Cornwall LivingIssue #134

Planting the seed

Join us as we walk through the Duchy’s verdant paradise discovering its gardens of distinction and a charity that puts horticulture in Cornwall at the fore.


Cornwall has something of a micro-climate. Thanks to the Gulf Stream, the Duchy lays claim to being the warmest and sunniest county in the UK. The mild maritime climate and longer days keep the county warm, allowing subtropical plants to flourish. Nowhere is this more apparent than in its plethora of lush gardens; some to be found in deep wooded river valleys, others in more formal positions attached to historic estates, including one that lay hidden for over 70 years.

Let’s first take a look through the gates of some of Cornwall’s gardens that are steeped in history. Trewithen (, established as an estate in 1715, means house of trees. With 30 acres of surrounding woodland gardens and more than 200 acres of parkland, it couldn’t be more aptly named. While the trees are certainly a highlight – the current owner having planted 30,000 of them to enlarge the shelter belts and surrounding woodlands in compensation for the many casualties of the great storm in 1990 – Trewithen also boasts a huge collection of beautiful specimen plants including magnolia and rhododendron. It is also recognised by International Camellia Society Garden, being only one of five gardens in the UK to boast this accolade.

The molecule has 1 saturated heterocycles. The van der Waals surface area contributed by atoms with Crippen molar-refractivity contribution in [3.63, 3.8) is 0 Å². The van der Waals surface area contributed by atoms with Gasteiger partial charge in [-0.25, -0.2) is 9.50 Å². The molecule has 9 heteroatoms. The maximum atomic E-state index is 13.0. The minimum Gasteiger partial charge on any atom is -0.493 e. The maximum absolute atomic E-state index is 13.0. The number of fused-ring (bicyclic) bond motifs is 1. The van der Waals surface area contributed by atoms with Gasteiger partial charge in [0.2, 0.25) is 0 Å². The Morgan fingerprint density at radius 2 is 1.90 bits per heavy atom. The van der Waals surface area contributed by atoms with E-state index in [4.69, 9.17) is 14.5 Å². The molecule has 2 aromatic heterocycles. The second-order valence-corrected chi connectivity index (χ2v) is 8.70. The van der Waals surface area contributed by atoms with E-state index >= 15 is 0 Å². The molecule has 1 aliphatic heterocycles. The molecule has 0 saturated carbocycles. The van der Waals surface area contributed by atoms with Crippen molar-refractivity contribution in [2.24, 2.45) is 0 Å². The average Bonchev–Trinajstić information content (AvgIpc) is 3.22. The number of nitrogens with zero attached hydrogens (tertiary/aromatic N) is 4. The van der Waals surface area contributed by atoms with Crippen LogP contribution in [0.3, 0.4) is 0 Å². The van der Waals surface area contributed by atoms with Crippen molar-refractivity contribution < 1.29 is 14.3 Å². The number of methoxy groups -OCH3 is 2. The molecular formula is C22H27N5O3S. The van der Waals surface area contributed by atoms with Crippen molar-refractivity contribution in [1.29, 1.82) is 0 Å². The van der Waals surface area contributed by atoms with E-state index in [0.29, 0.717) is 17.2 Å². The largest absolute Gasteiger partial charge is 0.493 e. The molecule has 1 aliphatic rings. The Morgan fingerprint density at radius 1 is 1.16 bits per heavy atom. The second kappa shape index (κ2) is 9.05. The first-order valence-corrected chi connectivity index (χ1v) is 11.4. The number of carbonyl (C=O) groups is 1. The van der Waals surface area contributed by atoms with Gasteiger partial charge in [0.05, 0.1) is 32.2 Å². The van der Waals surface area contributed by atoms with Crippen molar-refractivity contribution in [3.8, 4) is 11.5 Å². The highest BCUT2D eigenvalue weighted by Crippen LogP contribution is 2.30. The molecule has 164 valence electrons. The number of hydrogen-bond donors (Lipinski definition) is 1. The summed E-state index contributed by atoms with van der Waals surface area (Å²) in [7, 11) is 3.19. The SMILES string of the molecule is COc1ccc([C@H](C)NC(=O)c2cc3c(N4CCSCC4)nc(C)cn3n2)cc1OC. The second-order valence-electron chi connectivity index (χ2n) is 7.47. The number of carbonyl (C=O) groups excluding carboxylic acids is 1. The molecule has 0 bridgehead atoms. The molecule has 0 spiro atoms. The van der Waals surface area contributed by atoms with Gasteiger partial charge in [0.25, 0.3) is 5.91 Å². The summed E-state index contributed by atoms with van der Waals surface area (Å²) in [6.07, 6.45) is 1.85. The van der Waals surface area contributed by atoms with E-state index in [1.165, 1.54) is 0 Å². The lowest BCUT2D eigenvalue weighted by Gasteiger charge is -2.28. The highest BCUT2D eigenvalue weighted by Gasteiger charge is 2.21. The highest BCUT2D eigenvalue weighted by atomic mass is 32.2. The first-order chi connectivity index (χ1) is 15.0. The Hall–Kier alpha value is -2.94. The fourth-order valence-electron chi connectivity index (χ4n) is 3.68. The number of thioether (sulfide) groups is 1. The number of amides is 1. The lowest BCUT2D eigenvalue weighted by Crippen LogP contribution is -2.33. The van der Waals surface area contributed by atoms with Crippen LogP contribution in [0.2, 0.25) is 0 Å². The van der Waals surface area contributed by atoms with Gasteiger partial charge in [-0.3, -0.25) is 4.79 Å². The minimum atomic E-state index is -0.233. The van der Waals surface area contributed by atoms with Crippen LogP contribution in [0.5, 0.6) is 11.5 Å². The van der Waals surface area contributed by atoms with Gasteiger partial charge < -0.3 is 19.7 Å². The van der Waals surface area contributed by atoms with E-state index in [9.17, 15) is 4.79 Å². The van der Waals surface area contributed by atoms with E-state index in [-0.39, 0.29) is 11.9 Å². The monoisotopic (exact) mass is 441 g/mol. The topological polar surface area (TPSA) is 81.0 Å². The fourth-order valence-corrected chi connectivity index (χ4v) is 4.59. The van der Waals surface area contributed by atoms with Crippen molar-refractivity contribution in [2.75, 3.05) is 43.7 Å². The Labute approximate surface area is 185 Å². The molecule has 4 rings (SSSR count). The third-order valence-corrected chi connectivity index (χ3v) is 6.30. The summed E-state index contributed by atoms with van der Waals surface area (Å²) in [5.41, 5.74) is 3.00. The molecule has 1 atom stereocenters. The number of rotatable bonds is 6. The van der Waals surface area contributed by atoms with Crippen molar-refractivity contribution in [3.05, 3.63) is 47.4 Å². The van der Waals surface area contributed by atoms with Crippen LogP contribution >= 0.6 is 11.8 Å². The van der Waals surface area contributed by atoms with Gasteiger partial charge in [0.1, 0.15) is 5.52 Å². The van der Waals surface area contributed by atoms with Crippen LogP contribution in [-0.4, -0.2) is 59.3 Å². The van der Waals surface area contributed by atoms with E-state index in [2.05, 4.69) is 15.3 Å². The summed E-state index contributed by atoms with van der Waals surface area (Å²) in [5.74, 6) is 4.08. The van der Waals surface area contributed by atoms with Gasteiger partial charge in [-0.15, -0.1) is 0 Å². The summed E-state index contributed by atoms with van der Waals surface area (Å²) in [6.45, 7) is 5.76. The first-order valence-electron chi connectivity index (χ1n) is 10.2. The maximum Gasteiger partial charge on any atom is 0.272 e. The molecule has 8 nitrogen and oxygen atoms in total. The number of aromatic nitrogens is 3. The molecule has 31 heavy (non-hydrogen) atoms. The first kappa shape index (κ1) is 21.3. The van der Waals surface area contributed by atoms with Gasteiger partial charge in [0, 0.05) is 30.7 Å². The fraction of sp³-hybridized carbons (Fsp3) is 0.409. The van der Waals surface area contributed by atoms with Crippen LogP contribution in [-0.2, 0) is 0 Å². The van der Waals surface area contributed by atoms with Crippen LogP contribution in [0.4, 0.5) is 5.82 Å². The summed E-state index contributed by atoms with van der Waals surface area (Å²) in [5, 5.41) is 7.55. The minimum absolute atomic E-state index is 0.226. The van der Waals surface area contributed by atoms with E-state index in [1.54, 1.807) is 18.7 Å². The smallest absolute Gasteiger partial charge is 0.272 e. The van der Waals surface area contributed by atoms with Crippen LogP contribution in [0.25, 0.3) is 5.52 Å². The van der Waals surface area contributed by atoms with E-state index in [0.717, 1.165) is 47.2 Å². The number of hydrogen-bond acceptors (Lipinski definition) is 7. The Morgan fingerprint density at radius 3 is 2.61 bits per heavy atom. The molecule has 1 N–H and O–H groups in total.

Tregothnan ( is a magnificent, botanical garden. Estate teas and herbal infusions are grown on the estate and its flora has been renowned for hundreds of years. From the 1840s it became a global botanical hotspot and to this day it is still making headlines. It has the world’s largest Camellia Maze, and is home to one of the world’s rarest trees, the Wollemi Pine, which was found in an Australian ravine and brought to Tregothnan in 2011 for cultivation, where it now flourishes in this safe haven.

Located in the sheltered Porthluney valley, Caerhays Estate has a very traditional Cornish spring flowering garden. The gardens here stem from the work of two great Chinese plant collectors, E.H.Wilson (1876 to 1930) and George Forrest (1873 to 1932). Plants nestle together for protection, which help creates their own microclimate, and is a real plantsman’s garden such is its lack of formality.